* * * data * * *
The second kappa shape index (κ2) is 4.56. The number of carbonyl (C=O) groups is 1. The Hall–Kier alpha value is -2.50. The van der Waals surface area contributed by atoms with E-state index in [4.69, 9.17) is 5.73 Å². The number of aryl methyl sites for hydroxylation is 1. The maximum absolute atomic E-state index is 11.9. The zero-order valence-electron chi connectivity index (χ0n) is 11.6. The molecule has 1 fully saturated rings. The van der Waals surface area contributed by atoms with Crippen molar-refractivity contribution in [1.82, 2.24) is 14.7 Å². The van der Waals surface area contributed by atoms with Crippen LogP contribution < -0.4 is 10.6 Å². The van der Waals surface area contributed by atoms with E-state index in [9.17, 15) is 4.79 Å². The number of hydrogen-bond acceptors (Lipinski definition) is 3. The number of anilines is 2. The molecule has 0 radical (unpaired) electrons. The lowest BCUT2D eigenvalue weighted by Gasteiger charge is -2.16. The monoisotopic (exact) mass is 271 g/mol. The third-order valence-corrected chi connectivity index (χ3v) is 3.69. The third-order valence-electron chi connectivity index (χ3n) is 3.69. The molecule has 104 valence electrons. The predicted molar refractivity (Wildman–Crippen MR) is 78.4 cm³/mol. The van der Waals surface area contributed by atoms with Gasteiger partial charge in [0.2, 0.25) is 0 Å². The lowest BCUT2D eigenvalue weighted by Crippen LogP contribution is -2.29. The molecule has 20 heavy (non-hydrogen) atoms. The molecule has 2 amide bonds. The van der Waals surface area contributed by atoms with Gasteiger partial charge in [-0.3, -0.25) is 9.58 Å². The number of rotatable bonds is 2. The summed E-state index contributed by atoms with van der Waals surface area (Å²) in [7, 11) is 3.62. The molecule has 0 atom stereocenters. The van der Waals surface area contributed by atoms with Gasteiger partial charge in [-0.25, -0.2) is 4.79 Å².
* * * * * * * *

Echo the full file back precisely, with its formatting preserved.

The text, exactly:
The second kappa shape index (κ2) is 4.56. The number of carbonyl (C=O) groups is 1. The Hall–Kier alpha value is -2.50. The van der Waals surface area contributed by atoms with E-state index in [4.69, 9.17) is 5.73 Å². The number of aryl methyl sites for hydroxylation is 1. The maximum absolute atomic E-state index is 11.9. The zero-order valence-electron chi connectivity index (χ0n) is 11.6. The molecule has 1 fully saturated rings. The van der Waals surface area contributed by atoms with Crippen molar-refractivity contribution in [1.82, 2.24) is 14.7 Å². The van der Waals surface area contributed by atoms with Crippen LogP contribution < -0.4 is 10.6 Å². The van der Waals surface area contributed by atoms with E-state index in [9.17, 15) is 4.79 Å². The number of hydrogen-bond acceptors (Lipinski definition) is 3. The number of anilines is 2. The molecule has 0 radical (unpaired) electrons. The lowest BCUT2D eigenvalue weighted by Gasteiger charge is -2.16. The monoisotopic (exact) mass is 271 g/mol. The third-order valence-corrected chi connectivity index (χ3v) is 3.69. The third-order valence-electron chi connectivity index (χ3n) is 3.69. The molecule has 104 valence electrons. The predicted molar refractivity (Wildman–Crippen MR) is 78.4 cm³/mol. The van der Waals surface area contributed by atoms with Gasteiger partial charge in [0.2, 0.25) is 0 Å². The lowest BCUT2D eigenvalue weighted by Crippen LogP contribution is -2.29. The molecule has 20 heavy (non-hydrogen) atoms. The molecule has 2 amide bonds. The van der Waals surface area contributed by atoms with Gasteiger partial charge in [-0.3, -0.25) is 9.58 Å². The number of rotatable bonds is 2. The summed E-state index contributed by atoms with van der Waals surface area (Å²) in [7, 11) is 3.62. The molecule has 0 atom stereocenters. The van der Waals surface area contributed by atoms with Gasteiger partial charge in [-0.25, -0.2) is 4.79 Å².